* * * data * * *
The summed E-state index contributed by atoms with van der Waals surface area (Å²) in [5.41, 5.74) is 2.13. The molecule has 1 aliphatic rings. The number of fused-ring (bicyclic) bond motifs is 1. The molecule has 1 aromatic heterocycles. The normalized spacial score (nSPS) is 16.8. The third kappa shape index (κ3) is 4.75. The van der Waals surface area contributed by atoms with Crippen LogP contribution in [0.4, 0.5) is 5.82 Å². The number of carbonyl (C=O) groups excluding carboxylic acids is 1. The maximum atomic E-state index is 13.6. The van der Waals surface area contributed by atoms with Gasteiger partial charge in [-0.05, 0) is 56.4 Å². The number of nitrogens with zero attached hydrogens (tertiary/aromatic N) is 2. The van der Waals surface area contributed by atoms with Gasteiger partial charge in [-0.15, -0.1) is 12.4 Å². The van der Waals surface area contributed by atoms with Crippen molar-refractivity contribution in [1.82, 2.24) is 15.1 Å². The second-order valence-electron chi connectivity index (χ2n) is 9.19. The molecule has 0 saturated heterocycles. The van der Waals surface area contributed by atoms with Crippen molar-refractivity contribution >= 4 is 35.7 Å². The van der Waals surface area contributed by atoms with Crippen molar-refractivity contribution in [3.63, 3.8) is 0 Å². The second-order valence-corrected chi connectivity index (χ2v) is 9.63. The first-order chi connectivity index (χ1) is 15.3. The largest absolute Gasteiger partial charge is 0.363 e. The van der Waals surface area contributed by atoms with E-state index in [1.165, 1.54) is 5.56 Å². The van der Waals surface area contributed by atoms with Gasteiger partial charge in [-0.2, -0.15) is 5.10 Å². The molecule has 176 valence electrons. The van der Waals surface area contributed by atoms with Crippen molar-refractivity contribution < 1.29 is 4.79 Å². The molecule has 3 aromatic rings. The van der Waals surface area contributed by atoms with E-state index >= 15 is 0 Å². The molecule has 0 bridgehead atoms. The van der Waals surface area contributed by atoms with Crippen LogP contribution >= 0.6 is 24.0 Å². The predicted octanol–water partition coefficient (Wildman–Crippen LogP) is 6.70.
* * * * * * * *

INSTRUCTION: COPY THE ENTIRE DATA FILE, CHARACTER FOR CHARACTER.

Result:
The summed E-state index contributed by atoms with van der Waals surface area (Å²) in [5.41, 5.74) is 2.13. The molecule has 1 aliphatic rings. The number of fused-ring (bicyclic) bond motifs is 1. The molecule has 1 aromatic heterocycles. The normalized spacial score (nSPS) is 16.8. The third kappa shape index (κ3) is 4.75. The van der Waals surface area contributed by atoms with Crippen LogP contribution in [0.4, 0.5) is 5.82 Å². The number of carbonyl (C=O) groups excluding carboxylic acids is 1. The maximum atomic E-state index is 13.6. The van der Waals surface area contributed by atoms with Gasteiger partial charge in [-0.05, 0) is 56.4 Å². The number of nitrogens with zero attached hydrogens (tertiary/aromatic N) is 2. The van der Waals surface area contributed by atoms with Gasteiger partial charge in [-0.15, -0.1) is 12.4 Å². The van der Waals surface area contributed by atoms with Crippen molar-refractivity contribution in [1.82, 2.24) is 15.1 Å². The second-order valence-electron chi connectivity index (χ2n) is 9.19. The molecule has 0 saturated heterocycles. The van der Waals surface area contributed by atoms with Crippen molar-refractivity contribution >= 4 is 35.7 Å². The van der Waals surface area contributed by atoms with Crippen molar-refractivity contribution in [3.63, 3.8) is 0 Å². The second-order valence-corrected chi connectivity index (χ2v) is 9.63. The first-order chi connectivity index (χ1) is 15.3. The largest absolute Gasteiger partial charge is 0.363 e. The van der Waals surface area contributed by atoms with E-state index in [1.165, 1.54) is 5.56 Å². The van der Waals surface area contributed by atoms with Gasteiger partial charge in [-0.2, -0.15) is 5.10 Å². The molecule has 176 valence electrons. The van der Waals surface area contributed by atoms with Crippen molar-refractivity contribution < 1.29 is 4.79 Å². The molecule has 3 aromatic rings. The van der Waals surface area contributed by atoms with E-state index >= 15 is 0 Å². The molecule has 0 bridgehead atoms. The van der Waals surface area contributed by atoms with Crippen LogP contribution >= 0.6 is 24.0 Å². The predicted octanol–water partition coefficient (Wildman–Crippen LogP) is 6.70.